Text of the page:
It’s almost a case now of another day, another estate sold en bloc.
The latest to join the fray looks like Leonie Gardens in Leonie Hill, which is off Grange and River Valley roads.
The upmarket condominium has made a move for its first collective sale attempt with the formation of a sales committee.
However, with the strong possibility of more estates in the core central region also going for a collective sale jackpot, industry observers say it is now about having a unique selling point.
Mr Michael Tan, a member of the collective sales committee, told The Straits Times one of Leonie Gardens’ attractive points is that it is “right at the top of the hill and the slope up Leonie Hill is so pleasant and charming, away from the thoroughfare”.
Leonie Gardens, known for its towers with a reddish hue, comprises two 23-storey blocks and an eight-storey block on a 14,000 sq m site.
Mr Tan noted the District 9 site has a plot ratio of 2.8, which allows tower blocks to rise as high as 36 storeys. The site is “the crown jewel of Leonie Hill, and going en bloc is in line with the Government’s stance of rejuvenation”, he added.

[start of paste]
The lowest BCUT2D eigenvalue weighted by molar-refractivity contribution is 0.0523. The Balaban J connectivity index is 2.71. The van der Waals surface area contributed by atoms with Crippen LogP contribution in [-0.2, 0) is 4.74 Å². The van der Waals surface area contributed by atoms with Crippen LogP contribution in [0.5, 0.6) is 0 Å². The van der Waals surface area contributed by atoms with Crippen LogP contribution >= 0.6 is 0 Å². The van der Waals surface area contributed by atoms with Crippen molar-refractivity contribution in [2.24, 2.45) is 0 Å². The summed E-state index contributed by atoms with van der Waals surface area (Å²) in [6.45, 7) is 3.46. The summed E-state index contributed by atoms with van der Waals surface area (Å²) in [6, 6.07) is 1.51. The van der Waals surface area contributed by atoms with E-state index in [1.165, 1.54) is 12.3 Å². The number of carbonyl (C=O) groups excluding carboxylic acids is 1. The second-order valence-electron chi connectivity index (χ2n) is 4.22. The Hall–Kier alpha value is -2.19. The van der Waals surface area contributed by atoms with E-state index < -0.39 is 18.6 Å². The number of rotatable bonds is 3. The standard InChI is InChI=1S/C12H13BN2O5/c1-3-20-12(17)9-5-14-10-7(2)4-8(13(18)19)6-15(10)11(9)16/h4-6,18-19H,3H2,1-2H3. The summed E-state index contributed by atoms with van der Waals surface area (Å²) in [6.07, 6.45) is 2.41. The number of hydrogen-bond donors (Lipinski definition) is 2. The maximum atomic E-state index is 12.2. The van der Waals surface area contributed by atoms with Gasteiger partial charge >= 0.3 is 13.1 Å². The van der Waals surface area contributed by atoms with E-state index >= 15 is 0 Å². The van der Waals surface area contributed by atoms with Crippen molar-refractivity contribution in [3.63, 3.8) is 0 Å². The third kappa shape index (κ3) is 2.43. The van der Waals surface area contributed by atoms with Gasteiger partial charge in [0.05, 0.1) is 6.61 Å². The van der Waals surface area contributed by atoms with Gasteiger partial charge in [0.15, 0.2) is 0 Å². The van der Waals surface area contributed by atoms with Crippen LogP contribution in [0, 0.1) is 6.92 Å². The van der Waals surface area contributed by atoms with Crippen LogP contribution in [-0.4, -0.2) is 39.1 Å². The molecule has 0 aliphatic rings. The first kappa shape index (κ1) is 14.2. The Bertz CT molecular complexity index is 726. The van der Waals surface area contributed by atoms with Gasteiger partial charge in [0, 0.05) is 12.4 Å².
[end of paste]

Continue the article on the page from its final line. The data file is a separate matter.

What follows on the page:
The sales committee was formed on Sept 30 at an extraordinary general meeting, with more than 50 per cent of those who attended in favour of the collective sale exercise. It had also closed a tender last Thursday for a marketing agent and solicitor.
The 99-year leasehold property has 138 units and was completed in 1993. Industry players had noted back then the project has Hawaiian-theme surroundings, such as waterfalls and a lagoon, and was priced higher than other apartment units in District 9.
The units, ranging in size from 1,730 sq ft to 4,300 sq ft, were priced at between $830,000 and $1.8 million, or about $419 per sq ft to $505 per sq ft at the time.
Mr Tan noted the condo had planned for a collective sale 10 years ago but market sentiments had cooled before the process could begin.
Dr Lee Nai Jia, head of research at Edmund Tie & Company, said: “Developers will consider the site as the location is good but whether the pricing fits their requirement is another thing.
“They’ll consider (whether) there is a freehold plot nearby. And if it’s about getting a 99-year site, why not consider Jiak Kim Street instead, with its Zouk identity? It would be interesting to see how it will be marketed,” he said.
Mr Maniyadeth Narayanan, a member of the committee who has lived in the estate since 2003, loves the view of the bustling Orchard Road shopping belt from his flat.
But practicality takes precedence. He said: “If I can get a fairly good price, why not? There are issues with an ageing condo, even though it has been well maintained. I’ve not thought about what comes next, and going en bloc takes some time, maybe a year and a half.”